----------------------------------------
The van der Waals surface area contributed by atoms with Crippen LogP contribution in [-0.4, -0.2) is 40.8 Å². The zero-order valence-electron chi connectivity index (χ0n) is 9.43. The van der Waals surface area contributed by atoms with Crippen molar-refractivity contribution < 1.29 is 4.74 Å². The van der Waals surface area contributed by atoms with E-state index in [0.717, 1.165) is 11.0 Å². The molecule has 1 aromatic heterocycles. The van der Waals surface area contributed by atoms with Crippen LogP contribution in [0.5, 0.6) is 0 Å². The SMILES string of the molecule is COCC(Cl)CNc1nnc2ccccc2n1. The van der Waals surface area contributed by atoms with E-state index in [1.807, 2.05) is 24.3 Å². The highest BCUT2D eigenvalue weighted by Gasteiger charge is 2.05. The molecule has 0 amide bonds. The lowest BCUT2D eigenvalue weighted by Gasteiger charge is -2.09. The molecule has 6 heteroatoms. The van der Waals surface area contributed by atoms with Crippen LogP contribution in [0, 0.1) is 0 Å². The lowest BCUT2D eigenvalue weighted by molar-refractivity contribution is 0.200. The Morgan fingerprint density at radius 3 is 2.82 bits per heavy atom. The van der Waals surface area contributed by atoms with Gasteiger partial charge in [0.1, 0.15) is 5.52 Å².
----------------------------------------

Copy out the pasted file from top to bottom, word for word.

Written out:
The van der Waals surface area contributed by atoms with Crippen LogP contribution in [-0.4, -0.2) is 40.8 Å². The zero-order valence-electron chi connectivity index (χ0n) is 9.43. The van der Waals surface area contributed by atoms with Crippen molar-refractivity contribution < 1.29 is 4.74 Å². The van der Waals surface area contributed by atoms with E-state index in [0.717, 1.165) is 11.0 Å². The molecule has 1 aromatic heterocycles. The van der Waals surface area contributed by atoms with Crippen LogP contribution in [0.5, 0.6) is 0 Å². The SMILES string of the molecule is COCC(Cl)CNc1nnc2ccccc2n1. The van der Waals surface area contributed by atoms with E-state index in [1.807, 2.05) is 24.3 Å². The highest BCUT2D eigenvalue weighted by Gasteiger charge is 2.05. The molecule has 0 amide bonds. The lowest BCUT2D eigenvalue weighted by Gasteiger charge is -2.09. The molecule has 6 heteroatoms. The van der Waals surface area contributed by atoms with Crippen LogP contribution in [0, 0.1) is 0 Å². The lowest BCUT2D eigenvalue weighted by molar-refractivity contribution is 0.200. The Morgan fingerprint density at radius 3 is 2.82 bits per heavy atom. The van der Waals surface area contributed by atoms with Gasteiger partial charge in [0.1, 0.15) is 5.52 Å².